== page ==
Friday, January 8, 2010

How I Fell in Love with Buildings

For the past two years, I've almost exclusively painted buildings and cityscapes. I love painting buildings because there is this incredible, ambiguous narrative that a building has-- they can say so much while still leaving so much up to the interpretation of the viewer. For my first two years as an art student, most of my assignments were assigned-- for example, I was given a nude model or still life and I was told to paint it. The theory of my department is as I see it that an artist should develop interests and subject matter in a natural, organic way-- you can't necessarily jump from beginning to mix paint straight towards becoming a great abstract painter, for example, it takes more time and effort and natural development. While I may have doubted this system while I was in the midst of painting a still life for the 5th time, I think that looking back I was able to develop my love of buildings as subject matter in a slow, natural, organic way.

During my Sophmore year, we were assigned to paint a series of landscapes outside during the fall. It was an amazing few weeks-- we would bundle up, grab our canvases and paints, and trek into the forrest. It was peaceful and challenging and sometimes downright frosty. My first painting featured all the rich, warm, lovely colors of fall. It was so picturesque that I kind of resented it. My roomates forced me to hang this painting in the hallway of our suite, by the entrance, but I try to avoid looking at it because I think it is too cliched.

By the time I began to paint my second landscape in this series, the leaves had begun to fall and turn gray. As the leaves fell, more and more of a building began to appear through the thinning trees. Without much concious thought, I added the building into the background of my painting:

In the end, this painting became much darker and I began to love this painting a lot more. I think a lot of that had to do with the joy I had while painting the light glowing from the windows:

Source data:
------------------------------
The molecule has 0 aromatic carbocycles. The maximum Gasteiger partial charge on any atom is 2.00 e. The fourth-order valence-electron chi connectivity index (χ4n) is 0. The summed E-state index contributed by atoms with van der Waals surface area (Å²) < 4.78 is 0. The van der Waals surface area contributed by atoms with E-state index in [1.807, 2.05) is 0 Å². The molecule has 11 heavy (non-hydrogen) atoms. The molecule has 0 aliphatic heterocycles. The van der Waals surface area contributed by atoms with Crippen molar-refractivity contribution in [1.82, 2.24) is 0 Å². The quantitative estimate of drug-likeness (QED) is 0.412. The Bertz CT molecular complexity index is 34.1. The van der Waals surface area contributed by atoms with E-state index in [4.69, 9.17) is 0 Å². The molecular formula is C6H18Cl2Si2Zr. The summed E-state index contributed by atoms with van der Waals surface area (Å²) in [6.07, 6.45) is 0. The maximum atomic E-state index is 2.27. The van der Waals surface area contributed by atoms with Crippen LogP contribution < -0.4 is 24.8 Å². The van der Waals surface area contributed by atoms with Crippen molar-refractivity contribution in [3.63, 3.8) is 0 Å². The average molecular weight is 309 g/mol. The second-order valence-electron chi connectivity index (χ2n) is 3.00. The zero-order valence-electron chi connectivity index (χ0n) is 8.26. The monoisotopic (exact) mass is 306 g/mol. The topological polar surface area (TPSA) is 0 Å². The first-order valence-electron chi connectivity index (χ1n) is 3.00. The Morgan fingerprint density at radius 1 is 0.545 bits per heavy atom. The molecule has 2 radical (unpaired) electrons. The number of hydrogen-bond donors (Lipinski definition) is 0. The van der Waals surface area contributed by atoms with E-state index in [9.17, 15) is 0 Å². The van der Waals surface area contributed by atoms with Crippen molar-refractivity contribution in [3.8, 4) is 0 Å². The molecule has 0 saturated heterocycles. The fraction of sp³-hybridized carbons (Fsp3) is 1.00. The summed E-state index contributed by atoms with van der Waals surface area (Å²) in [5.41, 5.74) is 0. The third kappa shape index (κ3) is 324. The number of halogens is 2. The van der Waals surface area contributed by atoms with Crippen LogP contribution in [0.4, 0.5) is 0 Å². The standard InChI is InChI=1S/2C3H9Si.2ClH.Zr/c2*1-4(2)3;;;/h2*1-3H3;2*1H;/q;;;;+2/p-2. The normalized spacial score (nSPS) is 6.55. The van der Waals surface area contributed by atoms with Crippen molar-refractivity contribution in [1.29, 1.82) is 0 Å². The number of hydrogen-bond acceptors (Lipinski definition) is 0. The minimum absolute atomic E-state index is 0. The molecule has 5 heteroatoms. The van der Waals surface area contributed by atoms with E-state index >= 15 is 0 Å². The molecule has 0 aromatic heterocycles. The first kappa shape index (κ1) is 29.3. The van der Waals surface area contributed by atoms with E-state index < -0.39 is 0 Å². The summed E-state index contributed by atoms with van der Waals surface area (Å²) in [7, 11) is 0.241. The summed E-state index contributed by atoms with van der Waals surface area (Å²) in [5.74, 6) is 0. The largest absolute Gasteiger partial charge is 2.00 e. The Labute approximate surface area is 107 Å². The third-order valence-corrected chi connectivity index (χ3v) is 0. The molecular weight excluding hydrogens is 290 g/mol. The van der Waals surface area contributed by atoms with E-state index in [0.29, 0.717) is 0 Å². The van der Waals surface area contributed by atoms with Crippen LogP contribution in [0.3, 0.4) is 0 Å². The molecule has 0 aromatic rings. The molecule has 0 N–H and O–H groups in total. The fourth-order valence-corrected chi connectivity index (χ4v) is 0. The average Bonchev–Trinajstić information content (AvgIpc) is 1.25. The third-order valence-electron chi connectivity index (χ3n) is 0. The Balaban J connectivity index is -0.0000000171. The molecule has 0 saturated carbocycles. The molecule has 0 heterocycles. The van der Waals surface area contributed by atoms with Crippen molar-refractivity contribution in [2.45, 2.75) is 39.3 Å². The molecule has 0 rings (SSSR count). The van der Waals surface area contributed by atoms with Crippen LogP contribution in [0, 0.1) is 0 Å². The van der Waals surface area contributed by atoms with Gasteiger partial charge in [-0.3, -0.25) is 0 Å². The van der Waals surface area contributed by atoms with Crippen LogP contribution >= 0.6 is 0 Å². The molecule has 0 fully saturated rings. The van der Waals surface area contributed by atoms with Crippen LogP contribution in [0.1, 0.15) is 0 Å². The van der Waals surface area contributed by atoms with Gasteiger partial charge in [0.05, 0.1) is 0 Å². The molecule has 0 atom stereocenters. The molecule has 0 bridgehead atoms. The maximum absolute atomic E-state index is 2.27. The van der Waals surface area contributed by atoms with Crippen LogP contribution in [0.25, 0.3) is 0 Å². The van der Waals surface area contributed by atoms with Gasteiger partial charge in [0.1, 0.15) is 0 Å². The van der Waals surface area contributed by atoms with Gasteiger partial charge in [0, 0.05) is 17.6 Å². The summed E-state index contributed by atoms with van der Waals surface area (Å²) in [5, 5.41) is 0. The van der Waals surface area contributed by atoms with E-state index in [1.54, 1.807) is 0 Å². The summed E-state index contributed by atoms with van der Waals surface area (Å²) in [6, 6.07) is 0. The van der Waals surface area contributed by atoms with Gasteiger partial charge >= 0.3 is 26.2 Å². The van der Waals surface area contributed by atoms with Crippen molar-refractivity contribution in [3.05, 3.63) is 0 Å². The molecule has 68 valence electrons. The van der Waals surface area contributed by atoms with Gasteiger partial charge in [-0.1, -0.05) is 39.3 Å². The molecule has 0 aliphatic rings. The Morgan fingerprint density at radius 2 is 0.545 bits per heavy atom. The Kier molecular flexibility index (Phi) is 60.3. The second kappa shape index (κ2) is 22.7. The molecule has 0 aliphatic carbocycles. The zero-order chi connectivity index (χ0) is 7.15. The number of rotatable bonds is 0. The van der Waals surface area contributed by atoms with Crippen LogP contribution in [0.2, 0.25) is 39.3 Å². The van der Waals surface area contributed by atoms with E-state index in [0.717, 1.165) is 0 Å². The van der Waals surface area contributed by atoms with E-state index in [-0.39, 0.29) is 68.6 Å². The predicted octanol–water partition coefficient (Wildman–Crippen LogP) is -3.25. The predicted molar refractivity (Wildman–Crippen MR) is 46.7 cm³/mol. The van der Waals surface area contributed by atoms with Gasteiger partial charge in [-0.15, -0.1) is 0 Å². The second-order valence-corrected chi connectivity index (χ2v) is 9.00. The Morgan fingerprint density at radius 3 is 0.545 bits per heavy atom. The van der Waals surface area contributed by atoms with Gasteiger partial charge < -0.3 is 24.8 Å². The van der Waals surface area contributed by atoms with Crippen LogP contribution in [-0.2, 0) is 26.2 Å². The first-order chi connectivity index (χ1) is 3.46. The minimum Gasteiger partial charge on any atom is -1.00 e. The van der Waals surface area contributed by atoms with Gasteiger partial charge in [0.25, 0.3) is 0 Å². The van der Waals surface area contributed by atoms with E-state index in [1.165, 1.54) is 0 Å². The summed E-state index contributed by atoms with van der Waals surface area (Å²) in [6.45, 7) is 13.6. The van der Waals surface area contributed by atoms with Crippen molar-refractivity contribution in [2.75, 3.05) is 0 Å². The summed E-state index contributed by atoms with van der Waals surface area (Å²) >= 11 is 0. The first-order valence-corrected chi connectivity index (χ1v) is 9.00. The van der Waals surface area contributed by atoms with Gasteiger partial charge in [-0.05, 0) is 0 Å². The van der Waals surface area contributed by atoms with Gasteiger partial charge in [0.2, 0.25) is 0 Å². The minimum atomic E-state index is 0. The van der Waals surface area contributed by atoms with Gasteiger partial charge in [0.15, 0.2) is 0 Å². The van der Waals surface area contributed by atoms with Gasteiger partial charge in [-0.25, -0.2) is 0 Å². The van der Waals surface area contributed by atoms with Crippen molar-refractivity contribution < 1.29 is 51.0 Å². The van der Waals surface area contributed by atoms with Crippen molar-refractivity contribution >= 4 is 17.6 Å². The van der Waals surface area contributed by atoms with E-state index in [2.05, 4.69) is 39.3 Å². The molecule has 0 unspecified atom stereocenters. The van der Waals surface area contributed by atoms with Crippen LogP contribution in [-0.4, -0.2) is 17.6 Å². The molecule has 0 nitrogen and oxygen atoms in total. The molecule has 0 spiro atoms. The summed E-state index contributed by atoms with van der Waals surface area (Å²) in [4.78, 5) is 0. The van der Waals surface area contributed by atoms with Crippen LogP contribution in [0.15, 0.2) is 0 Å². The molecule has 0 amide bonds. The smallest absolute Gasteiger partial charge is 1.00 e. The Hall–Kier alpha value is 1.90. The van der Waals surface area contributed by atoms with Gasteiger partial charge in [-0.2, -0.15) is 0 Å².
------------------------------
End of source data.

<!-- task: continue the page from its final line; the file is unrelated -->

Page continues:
While most people may not love this painting, I appreciate the way that the addition of the building made it less of a cliche. The painting became specific. It was about a certain place, a certain light, a certain experience. When I began to seriously paint buildings during my junior year, I always looked back to this painting as the start of this love affair.

Stay tuned for my next post-- a journey through my junior year of painting and a continuation of my love for all things concrete!

Where it Began...

First semester of my freshman year at college, I decided to go crazy and take a drawing class. I'd always enjoyed drawing-- all over my notes, in sketchbooks, on scraps of paper. It seemed like a fun idea to take a class. I had no idea that this decision would suck me in. After a semester of drawing, I decided to challenge myself a little, and I took my first painting class. As a determined non-morning person, this was especially challenging because the class was at 8:40 AM, twice a week. Further, the class was called Life Painting, meaning that I would be learning how to paint from nude models.

My first class, I was entirely overwhelmed. Paint seemed really tough to control. The figure kept moving slightly. My paintings seemed to turn into indistinguishable gray blobs. Soon, however, I fell in love with painting.

The only issue was that my first semester of painting resulted in a series of pretty poorly painted nudes. While I was home, I photographed one of the most terrifying of these nudes.

I came home that summer, brimming with excitement over my new painting skills. I pulled out all of my new paintings, and my parents acted suitably impressed. A few weeks later, I noticed that all of my paintings were in my bedroom, in a pile, facing the wall.

So, what does a starving art student do with a painting like this--one that sits dejectedly facing away from the world? Reuse. I ripped off the canvas to reveal perfectly good, re-usable stretcher bars:

I will still certainly save this canvas. If anything, it is a solid reminder of just how far I've come in only a few years, but I'll also be able to take these stretcher bars back to school with me where I can stretch and gesso a new piece of canvas-- and this one will be naked-man free.